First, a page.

You are here

Midlothian

Day 3.  Monday 16 June.

The third day of the Queen’s Baton Relay toured Midlothian, just on the outskirts of Scotland’s capital. The relay began in exhilarating fashion as Claire Winthrop, snowboarder and skier, brought the baton down the slopes at Midlothian Snowsports Centre in glorious sunshine.

From there the baton ventured through the towns and villages of Midlothian on a zig-zag route that went through Loanhead, Penicuik, Rosewell , Gorebridge, Easthouses and ended in Dalkeith.

Midlothian school children got the chance to see the Queen’s Baton up close as the relay visited Beeslack, Penicuik and Lasswade High Schools.

The baton also took in Newtongrange’s National Mining Museum and Roslin before concluding within Dalkeith Country Park; a beautiful span of forest which boasts over 500 acres of woodland, providing a perfect respite for the relay team and locals to come together and celebrate Midlothian’s remarkable batonbearers.

One batonbearer was Ellen Brignall, an extraordinary 13-year old who was diagnosed with Type 1 diabetes when she was 10 who were among the first carriers of the day to take hold of the baton. Ellen has the daily challenge of balancing her blood levels and insulin but she doesn’t let this affect her and is sport mad finding time to play hockey, netball, swim, participate in athletics and row. Ellen’s emotions were running high and she was clearly brimming with pride as she took over custodianship of the baton at Hillend.

Another of the day’s stars was Laura Donaldson who received multiple nominations to carry the Queen’s Baton. The energetic Laura somehow manages a full-time job alongside hours of gymnastic coaching each week as well as training four times a week for her own gymnastic development.

Bringing some Holywood sparkle to the event was Scots actor Brian Cox who took the baton at Roslin. Brian gave quite a few onlookers a scare as he balanced the baton on the tips of his fingers, only to clinch the baton firmly and raise it aloft in the midday sun.

Many of the batonbearers have overcome incredible odds to get their hands on the Queen’s Baton. Steven Waterston is just one of these resilient individuals. Steven, a soldier of 20 years before suffering a debilitating neurological condition, was nominated by the Scottish War Blinded for overcoming visual impairment, several strokes, meningitis and over 30 hours of life-saving brain surgery. Steven who refuses to accept any limitations on his life beamed as he carried the baton through Midlothian.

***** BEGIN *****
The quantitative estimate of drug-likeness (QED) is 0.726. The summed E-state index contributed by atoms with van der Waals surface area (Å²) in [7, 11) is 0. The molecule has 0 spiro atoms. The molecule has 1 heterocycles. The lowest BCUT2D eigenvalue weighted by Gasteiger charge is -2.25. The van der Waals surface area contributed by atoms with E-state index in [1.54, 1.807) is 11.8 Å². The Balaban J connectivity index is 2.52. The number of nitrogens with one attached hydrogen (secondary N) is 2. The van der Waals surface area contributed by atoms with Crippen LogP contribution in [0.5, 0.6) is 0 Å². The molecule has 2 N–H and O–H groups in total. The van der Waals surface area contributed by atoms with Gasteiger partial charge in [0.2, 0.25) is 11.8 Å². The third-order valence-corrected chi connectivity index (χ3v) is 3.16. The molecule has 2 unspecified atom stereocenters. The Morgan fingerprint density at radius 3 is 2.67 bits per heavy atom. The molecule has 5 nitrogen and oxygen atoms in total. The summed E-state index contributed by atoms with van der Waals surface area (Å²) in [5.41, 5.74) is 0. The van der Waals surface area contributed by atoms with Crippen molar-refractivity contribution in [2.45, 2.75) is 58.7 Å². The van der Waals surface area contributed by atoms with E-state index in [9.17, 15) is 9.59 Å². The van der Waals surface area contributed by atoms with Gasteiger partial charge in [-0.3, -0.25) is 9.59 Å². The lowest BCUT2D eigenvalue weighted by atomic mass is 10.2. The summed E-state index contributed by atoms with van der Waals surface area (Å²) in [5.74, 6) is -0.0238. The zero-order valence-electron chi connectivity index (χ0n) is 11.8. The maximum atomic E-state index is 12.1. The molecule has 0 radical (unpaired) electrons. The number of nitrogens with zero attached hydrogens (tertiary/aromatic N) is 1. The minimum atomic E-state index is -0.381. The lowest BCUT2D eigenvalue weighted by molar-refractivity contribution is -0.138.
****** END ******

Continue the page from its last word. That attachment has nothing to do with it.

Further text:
Baton Route

Refresh GPS tracking active: Refresh
×

Loading the latest Baton position...

Schedule

08:00Midlothian Snowsports Centre
08:45Loanhead
09:15Roslin 
10:30Penicuik
12:15Rosewell
12:30Bonnyrigg 
14:10Newtongrange
15:00Gorebridge
15:45Mayfield
16:00Easthouses 
17:20Newbattle
TBCEvening Celebrations

Plan your journey

Featured batonbearers

When she was 10 years old Ellen was diagnosed with Type 1 diabetes. Three years later, she’s still refusing to let the condition get in the way of her sports life. She’s an active hockey and netball player, loves swimming and athletics and has recently just taking up rowing. Juggling her blood levels and insulin is a daily challenge, but she doesn’t let this affect her, instead opting to be more even more active than most kids without any health problems.

Multi-nominated candidate to carry the Queen’s Baton, Laura gives a huge amount of her time to the sport of gymnastics, voluntarily coaching a development group of around 30 rhythmic gymnasts for Pentland Gymnastics. Despite having a full-time job, she devotes hours each week to coaching and routine development, with training sessions taking place four times per week.

Despite having both his legs amputated from below the knee, Colin is an avid badminton player.

A former soldier and committed volunteer, Steven served 20 years in the Army before suffering a debilitating, potentially fatal neurological condition. In 2003, Steven suffered his first stroke and suffered his second in 2008, after which he underwent lifesaving brain surgery. The surgery lasted over 30 hours and afterwards he endured multiple post-operative complications.

Meet more Batonbearers

Events nearby

View all Events

The Glasgow XX Commonwealth Games are now over. This website is closed and for reference purposes only. Some external links may no longer work. For the latest news and information, please visit the Commonwealth Games Federation website.